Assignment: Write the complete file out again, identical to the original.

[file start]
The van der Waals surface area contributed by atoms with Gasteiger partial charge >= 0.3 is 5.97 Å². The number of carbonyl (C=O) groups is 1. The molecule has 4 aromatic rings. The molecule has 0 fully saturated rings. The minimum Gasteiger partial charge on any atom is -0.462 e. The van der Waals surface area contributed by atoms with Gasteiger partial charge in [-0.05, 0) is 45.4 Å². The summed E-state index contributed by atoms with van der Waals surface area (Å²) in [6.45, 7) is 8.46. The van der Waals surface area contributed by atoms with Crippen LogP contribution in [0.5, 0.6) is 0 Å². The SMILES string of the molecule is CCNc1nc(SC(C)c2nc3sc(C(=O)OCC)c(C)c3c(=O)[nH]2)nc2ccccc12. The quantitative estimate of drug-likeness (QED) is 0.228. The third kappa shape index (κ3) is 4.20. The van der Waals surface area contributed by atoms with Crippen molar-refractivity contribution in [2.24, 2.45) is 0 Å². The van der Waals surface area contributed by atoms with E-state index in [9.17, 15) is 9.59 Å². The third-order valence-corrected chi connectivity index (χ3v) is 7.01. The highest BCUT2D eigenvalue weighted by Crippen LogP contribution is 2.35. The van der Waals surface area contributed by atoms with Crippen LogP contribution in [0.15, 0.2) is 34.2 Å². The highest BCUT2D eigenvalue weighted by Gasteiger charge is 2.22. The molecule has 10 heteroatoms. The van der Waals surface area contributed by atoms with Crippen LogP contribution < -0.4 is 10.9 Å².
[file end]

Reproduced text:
The van der Waals surface area contributed by atoms with Gasteiger partial charge >= 0.3 is 5.97 Å². The number of carbonyl (C=O) groups is 1. The molecule has 4 aromatic rings. The molecule has 0 fully saturated rings. The minimum Gasteiger partial charge on any atom is -0.462 e. The van der Waals surface area contributed by atoms with Gasteiger partial charge in [-0.05, 0) is 45.4 Å². The summed E-state index contributed by atoms with van der Waals surface area (Å²) in [6.45, 7) is 8.46. The van der Waals surface area contributed by atoms with Crippen LogP contribution in [0.5, 0.6) is 0 Å². The SMILES string of the molecule is CCNc1nc(SC(C)c2nc3sc(C(=O)OCC)c(C)c3c(=O)[nH]2)nc2ccccc12. The quantitative estimate of drug-likeness (QED) is 0.228. The third kappa shape index (κ3) is 4.20. The van der Waals surface area contributed by atoms with Crippen molar-refractivity contribution in [2.24, 2.45) is 0 Å². The van der Waals surface area contributed by atoms with E-state index in [9.17, 15) is 9.59 Å². The third-order valence-corrected chi connectivity index (χ3v) is 7.01. The highest BCUT2D eigenvalue weighted by Crippen LogP contribution is 2.35. The van der Waals surface area contributed by atoms with Crippen LogP contribution in [0.15, 0.2) is 34.2 Å². The highest BCUT2D eigenvalue weighted by Gasteiger charge is 2.22. The molecule has 10 heteroatoms. The van der Waals surface area contributed by atoms with Crippen LogP contribution < -0.4 is 10.9 Å².